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AM/FM Radio Is America’s #1 Mass Reach Media: Here’s Why It Matters

Quarter after quarter, Nielsen’s Total Audience Report reveals AM/FM radio is America’s number one mass reach media. It’s bigger than social, bigger than TV, and bigger than smartphones. Why is this important to advertisers?

A major new study and an influential marketing book widely read among CMOs and brand managers explain why reach is so important to building brands and growing sales.

Reach is the #1 media sales driver
At the June 2017 Advertising Research Foundation conference, Nielsen unveiled a massive ROI study of nearly 500 different advertising campaigns. Here are the factors that move the sales needle most:

The two biggest sales drivers are ad creative and reach. Nielsen’s conclusion is to grow sales, you have to reach a lot of people. Reach beats targeting as well as recency (hitting consumers just as they consider a purchase).

There has been a lot of excitement in marketing circles about data-driven targeting. Using purchase data to find the right audience certainly plays a role in driving sales. That’s why Westwood One became the first audio company in the U.S. to sign on to the Nielsen Marketing Cloud, a treasure trove of purchase data connecting to over-the-air radio listening.

Targeting is certainly a ROI lever, yet reach’s significance as a sales driver is almost two and a half times greater.

Byron Sharp’s “How Brands Grow:” you need broad reach to get new customers
The hot marketing book among the world’s most admired brands is How Brands Grow by Byron Sharp. According to Ad Age, “At its heart, How Brands Grow is about recognizing that a brand’s consumers come and go, so winning means winning more often and that requires broad reach.”

Ad Age notes Sharp’s core premise is, “Mass marketing is alive and well: Churn in a brand’s consumer base is inevitable. So it’s important to have broad and frequent reach. The unavoidable turnover among customers makes increasing household penetration crucial.”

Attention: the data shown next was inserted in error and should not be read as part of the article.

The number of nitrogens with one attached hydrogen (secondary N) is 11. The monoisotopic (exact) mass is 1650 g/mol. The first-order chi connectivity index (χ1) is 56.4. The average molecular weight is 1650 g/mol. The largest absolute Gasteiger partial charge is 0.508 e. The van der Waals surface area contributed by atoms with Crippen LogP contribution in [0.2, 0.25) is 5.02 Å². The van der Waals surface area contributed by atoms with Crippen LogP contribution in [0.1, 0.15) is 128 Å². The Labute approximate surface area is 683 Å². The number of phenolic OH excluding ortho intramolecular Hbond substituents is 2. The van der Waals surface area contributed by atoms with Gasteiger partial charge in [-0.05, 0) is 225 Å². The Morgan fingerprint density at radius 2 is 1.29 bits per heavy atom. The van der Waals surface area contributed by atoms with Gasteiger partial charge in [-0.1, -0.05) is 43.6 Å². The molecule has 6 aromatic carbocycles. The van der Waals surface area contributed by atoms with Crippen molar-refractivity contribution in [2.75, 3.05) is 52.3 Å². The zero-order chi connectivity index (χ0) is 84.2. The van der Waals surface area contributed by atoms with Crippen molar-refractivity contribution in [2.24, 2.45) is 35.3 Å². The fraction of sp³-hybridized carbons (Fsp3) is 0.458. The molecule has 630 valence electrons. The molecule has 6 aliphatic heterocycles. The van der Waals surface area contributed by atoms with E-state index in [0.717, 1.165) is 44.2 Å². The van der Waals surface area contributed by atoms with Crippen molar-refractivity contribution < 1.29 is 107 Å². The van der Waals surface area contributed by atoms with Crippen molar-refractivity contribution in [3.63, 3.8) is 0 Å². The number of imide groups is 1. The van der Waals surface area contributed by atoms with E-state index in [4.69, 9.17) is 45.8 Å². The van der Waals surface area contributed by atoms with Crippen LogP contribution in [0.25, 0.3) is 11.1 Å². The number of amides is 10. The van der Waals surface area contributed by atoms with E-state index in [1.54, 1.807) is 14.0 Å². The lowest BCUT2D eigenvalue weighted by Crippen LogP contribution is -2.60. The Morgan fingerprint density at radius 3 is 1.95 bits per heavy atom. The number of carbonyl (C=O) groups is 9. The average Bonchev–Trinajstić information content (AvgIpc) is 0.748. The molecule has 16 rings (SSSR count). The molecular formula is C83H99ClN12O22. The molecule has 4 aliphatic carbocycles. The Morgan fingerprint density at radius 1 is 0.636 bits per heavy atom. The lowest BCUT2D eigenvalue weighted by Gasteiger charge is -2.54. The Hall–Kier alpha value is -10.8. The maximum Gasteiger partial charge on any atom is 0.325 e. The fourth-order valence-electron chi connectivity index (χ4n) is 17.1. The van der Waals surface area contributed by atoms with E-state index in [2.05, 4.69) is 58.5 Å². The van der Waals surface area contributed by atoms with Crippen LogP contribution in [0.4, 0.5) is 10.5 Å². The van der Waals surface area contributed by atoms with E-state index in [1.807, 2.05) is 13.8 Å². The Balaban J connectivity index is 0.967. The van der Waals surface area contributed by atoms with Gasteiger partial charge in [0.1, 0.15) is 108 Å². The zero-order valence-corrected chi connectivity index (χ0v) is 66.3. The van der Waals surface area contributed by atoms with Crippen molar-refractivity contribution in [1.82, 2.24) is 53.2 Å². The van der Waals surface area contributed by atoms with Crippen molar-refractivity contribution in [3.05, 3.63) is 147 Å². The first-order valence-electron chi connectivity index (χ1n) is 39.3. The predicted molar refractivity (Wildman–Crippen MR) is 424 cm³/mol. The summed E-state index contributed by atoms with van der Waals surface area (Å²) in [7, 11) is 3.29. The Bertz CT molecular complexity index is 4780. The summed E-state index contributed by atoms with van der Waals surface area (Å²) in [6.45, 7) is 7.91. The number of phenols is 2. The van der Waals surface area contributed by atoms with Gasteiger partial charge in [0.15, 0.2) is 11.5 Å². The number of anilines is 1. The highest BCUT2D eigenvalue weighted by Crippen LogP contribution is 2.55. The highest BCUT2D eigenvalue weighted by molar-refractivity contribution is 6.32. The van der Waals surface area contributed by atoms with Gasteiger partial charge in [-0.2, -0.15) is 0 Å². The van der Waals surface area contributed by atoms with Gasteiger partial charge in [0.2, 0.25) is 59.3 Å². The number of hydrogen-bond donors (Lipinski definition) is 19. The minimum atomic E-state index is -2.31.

Unilever Chief Marketing and Communications Officer Keith Weed states, “If you get too targeted, you reinforce people who love your brands to use more. There are only so many cups of tea you can drink in a day.”

Perception and reality: brands and agencies have the wrong idea about radio’s reach
While reach is the new black thanks to Nielsen ROI studies and Byron Sharp’s influential work, there is still a problem. Advertisers horribly underestimate AM/FM radio’s reach.

In a just released Advertiser Perceptions study of 316 agency and media decisions makers, AM/FM radio’s weekly reach is estimated to be just 62%. That hasn’t changed since 2015 when a similar Advertiser Perceptions study conducted revealed radio’s perceived reach to also be 62%.

The reality? Nielsen says AM/FM radio’s actual weekly reach is 93% of all Americans.

Brands and agencies even have the wrong idea about TV use
Marketers and their agencies even have flawed perceptions when it comes to American TV use. An Advertiser Perceptions study for the Video Advertising Bureau found, “Media agency executives and marketers underestimate how much time Americans spend watching TV because their own media habits are different.”

Broadcasting & Cable reports, “Media buyers are younger, more affluent, urban, male, career-oriented and tech-centric than the general population and spend more time on the internet and other emerging platforms.”

AM/FM radio should market to advertisers
EVP of Corporate Marketing for Cumulus and Westwood One President Suzanne Grimes has called for broadcasters to use their own airwaves and harness the massive reach of American AM/FM radio stations to better tell radio’s story to advertisers.

In summary:

Radio’s stunning reach is both our strongest asset and best kept secret among advertisers. Given the proven importance of reach to sales lift, the industry needs to do a better job of touting its impressive reach to advertisers and agencies.

Pierre Bouvard is Chief Insights Officer at Cumulus | Westwood One.

Contact the Insights team at CorpMarketing@westwoodone.com.